Buck Showalter Getty

How to win the Manager of the Year Award: prove the pundits wrong


I wrote this when Bud Black won the Manager of the Year Award in 2010, and Aaron touched on some of the same themes earlier today. I think it remains the most that can be said about the Manager of the Year Award:

As I’ve said in the past, no one has ever set forth a good measurement for what makes a Manager of the Year, so it usually ends up with a “who did the most with the least” analysis.  Bud Black likely won on that basis.  But really, it was probably more of a perceived least — perceived by the voters — than an actual least. Everyone picked the Padres to finish in last place this year.  They didn’t, and a lot of it had to do with a roster that turned out to be better than a lot of people expected.  Should Black be rewarded because of the so-called experts’ low expectations? In practice he was, but I’m not sure it should always work that way. If the expectations were a bit different, we could easily portray the Padres’ season as one that was great but got derailed by an ugly ten-game losing streak late in the year which ended up costing them the division.  Has a manager whose team fit that description ever won Manager of the Year before?

None of which is to slight Black.  He did do a fine job, and is by all accounts a fine manager.  But I can’t help but think that the Manager of the Year Award, generically speaking, tells us a lot more about the writers who vote on it than the managers themselves.

Still feels that way.  I’ll give a little more credit to Buck Showalter’s case because I tend to think that managers have more control over bullpen management than anything else and the clear strength of the Orioles throughout the year was both the deployment of and the performance by their bullpen. But really, Showalter could have managed the hell out of that pen just like he did and the O’s could have missed the playoffs or even not contended after July if there were a couple of key injuries and bad bounces and we’d probably not be talking about him as a favorite.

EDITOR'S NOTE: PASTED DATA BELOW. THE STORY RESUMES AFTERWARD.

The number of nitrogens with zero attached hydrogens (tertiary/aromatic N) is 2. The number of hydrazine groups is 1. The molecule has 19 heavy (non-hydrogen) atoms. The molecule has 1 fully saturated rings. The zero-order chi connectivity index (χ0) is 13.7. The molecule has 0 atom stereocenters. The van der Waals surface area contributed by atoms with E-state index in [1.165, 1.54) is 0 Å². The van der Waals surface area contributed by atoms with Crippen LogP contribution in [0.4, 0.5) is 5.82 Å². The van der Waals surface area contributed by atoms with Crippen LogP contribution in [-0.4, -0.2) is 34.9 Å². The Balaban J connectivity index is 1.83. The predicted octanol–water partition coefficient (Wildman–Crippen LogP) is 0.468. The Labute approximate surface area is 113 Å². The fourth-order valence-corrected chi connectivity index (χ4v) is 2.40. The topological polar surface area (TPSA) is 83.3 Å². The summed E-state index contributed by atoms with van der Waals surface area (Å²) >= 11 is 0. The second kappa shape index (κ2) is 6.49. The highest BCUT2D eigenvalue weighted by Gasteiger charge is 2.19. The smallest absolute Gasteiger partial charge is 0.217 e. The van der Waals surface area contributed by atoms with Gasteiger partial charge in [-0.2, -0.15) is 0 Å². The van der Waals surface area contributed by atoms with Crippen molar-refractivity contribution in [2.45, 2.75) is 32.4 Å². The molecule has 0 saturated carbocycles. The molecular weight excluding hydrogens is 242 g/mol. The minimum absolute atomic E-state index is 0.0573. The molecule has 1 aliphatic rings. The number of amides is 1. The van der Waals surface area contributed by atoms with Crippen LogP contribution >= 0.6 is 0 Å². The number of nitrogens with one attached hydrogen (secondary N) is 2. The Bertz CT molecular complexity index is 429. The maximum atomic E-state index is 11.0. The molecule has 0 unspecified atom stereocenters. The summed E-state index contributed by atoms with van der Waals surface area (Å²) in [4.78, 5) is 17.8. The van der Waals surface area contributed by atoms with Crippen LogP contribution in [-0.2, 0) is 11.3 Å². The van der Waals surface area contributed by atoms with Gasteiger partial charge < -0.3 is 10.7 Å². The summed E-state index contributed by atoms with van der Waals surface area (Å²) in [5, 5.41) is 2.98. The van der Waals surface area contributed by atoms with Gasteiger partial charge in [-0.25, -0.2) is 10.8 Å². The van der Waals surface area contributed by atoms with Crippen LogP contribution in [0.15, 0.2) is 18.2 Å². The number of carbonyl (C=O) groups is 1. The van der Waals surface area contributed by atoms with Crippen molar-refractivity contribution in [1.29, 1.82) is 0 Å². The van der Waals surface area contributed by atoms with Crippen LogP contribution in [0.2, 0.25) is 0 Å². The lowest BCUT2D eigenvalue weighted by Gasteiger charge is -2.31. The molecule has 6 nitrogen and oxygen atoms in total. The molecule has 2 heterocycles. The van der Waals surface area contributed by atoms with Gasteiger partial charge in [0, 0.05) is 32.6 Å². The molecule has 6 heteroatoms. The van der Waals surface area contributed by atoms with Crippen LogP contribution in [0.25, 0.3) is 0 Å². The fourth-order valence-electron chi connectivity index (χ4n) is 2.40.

All of the guys who are finalists for Manager of the Year had fine years and did little if anything to hurt their team. Which, one only need look around a bit to see, may be just as important as bullpen management. But there’s no escaping the fact that several of the candidates for Manager of the Year — Showalter, Davey Johnson and Bob Melvin most notably — have to thank low pre-season expectations for their candidacy just as much as anything measurable — and that’s the key point I’m trying to make here, the dearth of measurable things — we can point to for their status as finalists.

Most us didn’t think the O’s or A’s would escape the cellar.  Most of us expected the Nats to be plucky, but thought of them as a 2013 or 2014 contender, not the choice to have baseball’s best record in 2012.  That, more than anything else, is why those guys are really in the conversation and, I believe anyway, two of those three guys will win the Manager of the Year Award tonight.

Dan Haren plans to retire after the playoffs are over

Dan Haren
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Dan Haren, who said two months ago that he was leaning toward retiring after the season, reiterated those plans following the Cubs’ regular season finale Sunday.

At age 34 he started 32 games for the Marlins and Cubs with a 3.60 ERA and 132/38 K/BB ratio in 187 innings, so Haren would have no problem finding work and a solid paycheck for 2016.

However, he’s not expected to part of the Cubs’ playoff roster and told Jesse Rogers of ESPN Chicago:

That was it for me. If I have to pitch in the postseason, I’ll be ready for sure. Happy the way the last few starts have gone. Being able to contribute to this amazing team. I’m just thankful to be a part of it. If I don’t pitch in the postseason, that’s it. It’s been fun. Hopefully there’s a lot more games to go. … If my name is called, I’ll be ready.

Injuries has lessened Haren’s overall effectiveness in recent years, but he’s remained a solid mid-rotation starter and has pitched 13 seasons in the big leagues with a 3.75 ERA in 2,419 innings. He made three All-Star teams and earned more than $80 million.

Supreme Court rejects San Jose’s appeal in the A’s case

The judge's gavel is seen in court room 422 of the New York Supreme Court at 60 Centre Street February 3, 2012. REUTERS/Chip East
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The U.S. Supreme Court has rejected an appeal from the city of San Jose arising out of the failure of the city’s antitrust claims against Major League Baseball. The lower court losses which frustrated the city’s lawsuit will stay in place.

By way of background, San Jose sued Major League Baseball in June 2013 for conspiring to block the A’s relocation there on the basis of the San Francisco Giants’ territorial claim. The city said the territory rules violated federal antitrust laws. As I wrote at the time, it was a theoretically righteous argument in a very narrow sense, but that the City of San Jose likely did not have any sort of legal standing to assert the claim for various reasons and that its suit would be unsuccessful.

And now it is.


If there is ever to be a righteous legal challenge of the territorial system, it’ll almost certainly have to come from a club itself. Given the way in which MLB vets its new owners, however, and given how much money these guys rake in, in part, because of the territorial system, its unlikely that that will ever happen.